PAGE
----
abstract = "We investigated physiological and morphological responses to flooding and recovery in Eucalyptus camaldulensis subsp. refulgens, a riparian tree species from a dryland region prone to intense episodic floods. Seedlings in soil flooded for 88 d produced extensive adventitious roots, displayed stem hypertrophy (stem diameter increased by 93{\%}) and increased root porosity owing to aerenchyma formation. Net photosynthesis (Pn) and stomatal conductance (gs) were maintained for at least 2 weeks of soil flooding, contrasting with previous studies of other subspecies of E. camaldulensis. Gradual declines followed in both gs (30{\%} less than controls) and Pn (19{\%} less). Total leaf soluble sugars did not differ between flooded and control plants. Root mass did not recover 32 d after flooding ceased, but gs was not lower than controls, suggesting the root system was able to functionally compensate. However, the limited root growth during recovery after flooding was surprising given the importance of extensive root systems in dryland environments. We conclude that early flood tolerance could be an adaptation to capitalize on scarce water resources in a water-limited environment. Overall, our findings highlight the need to assess flooding responses in relation to a species' fitness for particular flood regimes or ecological niches.",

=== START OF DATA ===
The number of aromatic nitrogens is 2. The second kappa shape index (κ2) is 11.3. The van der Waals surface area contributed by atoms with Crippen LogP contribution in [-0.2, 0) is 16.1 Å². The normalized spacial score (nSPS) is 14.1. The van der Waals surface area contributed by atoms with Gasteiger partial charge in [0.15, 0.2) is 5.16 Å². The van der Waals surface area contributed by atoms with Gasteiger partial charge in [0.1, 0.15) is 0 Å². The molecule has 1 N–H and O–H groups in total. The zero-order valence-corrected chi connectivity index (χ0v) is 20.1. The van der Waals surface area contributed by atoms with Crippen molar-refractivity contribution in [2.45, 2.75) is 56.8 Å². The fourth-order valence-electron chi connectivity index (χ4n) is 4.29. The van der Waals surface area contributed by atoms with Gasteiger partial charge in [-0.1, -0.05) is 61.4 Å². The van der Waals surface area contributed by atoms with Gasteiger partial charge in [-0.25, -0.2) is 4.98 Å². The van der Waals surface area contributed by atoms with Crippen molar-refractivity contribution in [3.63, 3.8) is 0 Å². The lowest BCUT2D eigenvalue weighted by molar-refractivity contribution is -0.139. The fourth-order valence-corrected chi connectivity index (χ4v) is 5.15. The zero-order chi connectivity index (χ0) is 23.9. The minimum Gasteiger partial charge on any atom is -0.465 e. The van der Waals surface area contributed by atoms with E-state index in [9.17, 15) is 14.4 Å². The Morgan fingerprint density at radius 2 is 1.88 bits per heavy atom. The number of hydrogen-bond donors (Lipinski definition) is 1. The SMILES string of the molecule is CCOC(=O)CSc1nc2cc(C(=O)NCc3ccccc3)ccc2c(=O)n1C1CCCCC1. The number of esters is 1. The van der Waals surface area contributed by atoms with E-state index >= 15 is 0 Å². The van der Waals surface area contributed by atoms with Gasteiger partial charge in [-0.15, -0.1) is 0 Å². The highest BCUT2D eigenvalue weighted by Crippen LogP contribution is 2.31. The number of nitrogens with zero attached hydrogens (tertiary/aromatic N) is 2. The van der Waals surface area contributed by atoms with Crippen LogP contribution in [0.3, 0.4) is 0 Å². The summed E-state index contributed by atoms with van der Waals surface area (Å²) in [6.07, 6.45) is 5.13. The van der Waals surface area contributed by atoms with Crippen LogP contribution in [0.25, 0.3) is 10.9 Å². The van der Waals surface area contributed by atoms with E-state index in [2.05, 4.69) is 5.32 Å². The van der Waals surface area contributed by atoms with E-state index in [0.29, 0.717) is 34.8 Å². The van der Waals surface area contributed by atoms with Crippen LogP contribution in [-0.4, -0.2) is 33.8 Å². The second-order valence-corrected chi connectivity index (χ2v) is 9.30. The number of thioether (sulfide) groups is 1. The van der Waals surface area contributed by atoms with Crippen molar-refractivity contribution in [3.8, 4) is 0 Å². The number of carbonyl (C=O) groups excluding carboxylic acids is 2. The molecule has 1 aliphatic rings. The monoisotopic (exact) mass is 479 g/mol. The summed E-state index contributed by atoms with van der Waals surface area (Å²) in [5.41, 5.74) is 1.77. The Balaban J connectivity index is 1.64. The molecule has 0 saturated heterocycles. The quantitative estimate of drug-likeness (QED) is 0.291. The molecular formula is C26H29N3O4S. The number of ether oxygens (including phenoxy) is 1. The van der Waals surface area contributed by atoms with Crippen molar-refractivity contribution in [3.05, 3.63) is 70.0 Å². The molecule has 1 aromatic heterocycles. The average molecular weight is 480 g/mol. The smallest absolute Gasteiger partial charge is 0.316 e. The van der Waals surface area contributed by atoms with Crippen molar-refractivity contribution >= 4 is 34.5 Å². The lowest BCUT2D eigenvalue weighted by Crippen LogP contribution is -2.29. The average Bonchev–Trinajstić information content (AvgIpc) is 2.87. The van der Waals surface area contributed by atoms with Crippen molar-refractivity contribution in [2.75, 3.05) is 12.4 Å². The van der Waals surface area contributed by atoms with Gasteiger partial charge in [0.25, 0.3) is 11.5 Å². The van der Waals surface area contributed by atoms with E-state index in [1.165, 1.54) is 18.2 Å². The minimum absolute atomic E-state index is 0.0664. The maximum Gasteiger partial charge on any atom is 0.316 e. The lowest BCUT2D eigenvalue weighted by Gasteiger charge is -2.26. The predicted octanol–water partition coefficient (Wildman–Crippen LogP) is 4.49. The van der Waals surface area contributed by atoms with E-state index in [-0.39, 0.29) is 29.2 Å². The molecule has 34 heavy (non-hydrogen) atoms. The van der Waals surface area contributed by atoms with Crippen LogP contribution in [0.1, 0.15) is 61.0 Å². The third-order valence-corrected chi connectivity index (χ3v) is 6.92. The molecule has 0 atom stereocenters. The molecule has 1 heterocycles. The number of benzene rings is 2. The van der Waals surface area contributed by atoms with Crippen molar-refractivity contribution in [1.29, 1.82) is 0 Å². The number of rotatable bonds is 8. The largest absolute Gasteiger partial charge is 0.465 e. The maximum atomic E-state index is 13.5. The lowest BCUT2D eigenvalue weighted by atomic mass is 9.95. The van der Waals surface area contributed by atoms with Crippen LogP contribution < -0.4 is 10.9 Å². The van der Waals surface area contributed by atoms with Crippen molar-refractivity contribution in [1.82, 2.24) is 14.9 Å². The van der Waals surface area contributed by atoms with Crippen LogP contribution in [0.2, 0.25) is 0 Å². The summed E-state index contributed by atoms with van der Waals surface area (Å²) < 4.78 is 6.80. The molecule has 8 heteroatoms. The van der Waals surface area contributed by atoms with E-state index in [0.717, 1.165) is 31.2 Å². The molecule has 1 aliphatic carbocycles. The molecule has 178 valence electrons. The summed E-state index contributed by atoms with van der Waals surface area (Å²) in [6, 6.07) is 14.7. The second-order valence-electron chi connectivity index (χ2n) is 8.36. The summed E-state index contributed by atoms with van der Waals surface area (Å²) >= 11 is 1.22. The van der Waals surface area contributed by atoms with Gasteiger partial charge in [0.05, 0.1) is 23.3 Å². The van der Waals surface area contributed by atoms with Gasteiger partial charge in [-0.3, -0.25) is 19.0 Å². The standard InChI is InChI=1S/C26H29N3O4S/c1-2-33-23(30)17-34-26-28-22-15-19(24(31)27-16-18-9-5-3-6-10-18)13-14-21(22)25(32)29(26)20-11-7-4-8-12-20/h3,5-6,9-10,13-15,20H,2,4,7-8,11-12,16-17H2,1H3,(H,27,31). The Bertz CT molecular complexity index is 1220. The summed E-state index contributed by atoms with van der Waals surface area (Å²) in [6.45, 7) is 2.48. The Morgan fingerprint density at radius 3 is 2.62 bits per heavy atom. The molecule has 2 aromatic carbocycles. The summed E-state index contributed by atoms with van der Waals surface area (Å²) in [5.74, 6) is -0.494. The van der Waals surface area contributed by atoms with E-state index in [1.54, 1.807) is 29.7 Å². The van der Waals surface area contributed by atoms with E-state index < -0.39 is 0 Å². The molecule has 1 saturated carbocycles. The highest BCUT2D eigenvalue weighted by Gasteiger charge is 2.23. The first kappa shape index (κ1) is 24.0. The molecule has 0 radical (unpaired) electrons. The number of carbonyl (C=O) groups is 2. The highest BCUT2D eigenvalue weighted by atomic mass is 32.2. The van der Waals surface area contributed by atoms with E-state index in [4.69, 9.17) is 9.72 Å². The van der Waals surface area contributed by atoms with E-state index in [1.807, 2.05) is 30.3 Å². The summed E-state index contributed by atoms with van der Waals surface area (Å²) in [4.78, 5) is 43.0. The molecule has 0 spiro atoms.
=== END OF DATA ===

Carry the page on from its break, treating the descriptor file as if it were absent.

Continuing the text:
author = "Rachel Argus and Tim Colmer and Pauline Grierson",
    year = "2015",
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    doi = "10.1111/pce.12473",
    language = "English",
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    pages = "11889--1199",
    journal = "Plant, Cell and Environment.",
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    T1 - Early physiological flood tolerance is followed by slow post-flooding root recovery in the dryland riparian tree Eucalyptus camaldulensis subsp. refulgens

    AU - Argus, Rachel

    AU - Colmer, Tim

    AU - Grierson, Pauline

    PY - 2015/6

    Y1 - 2015/6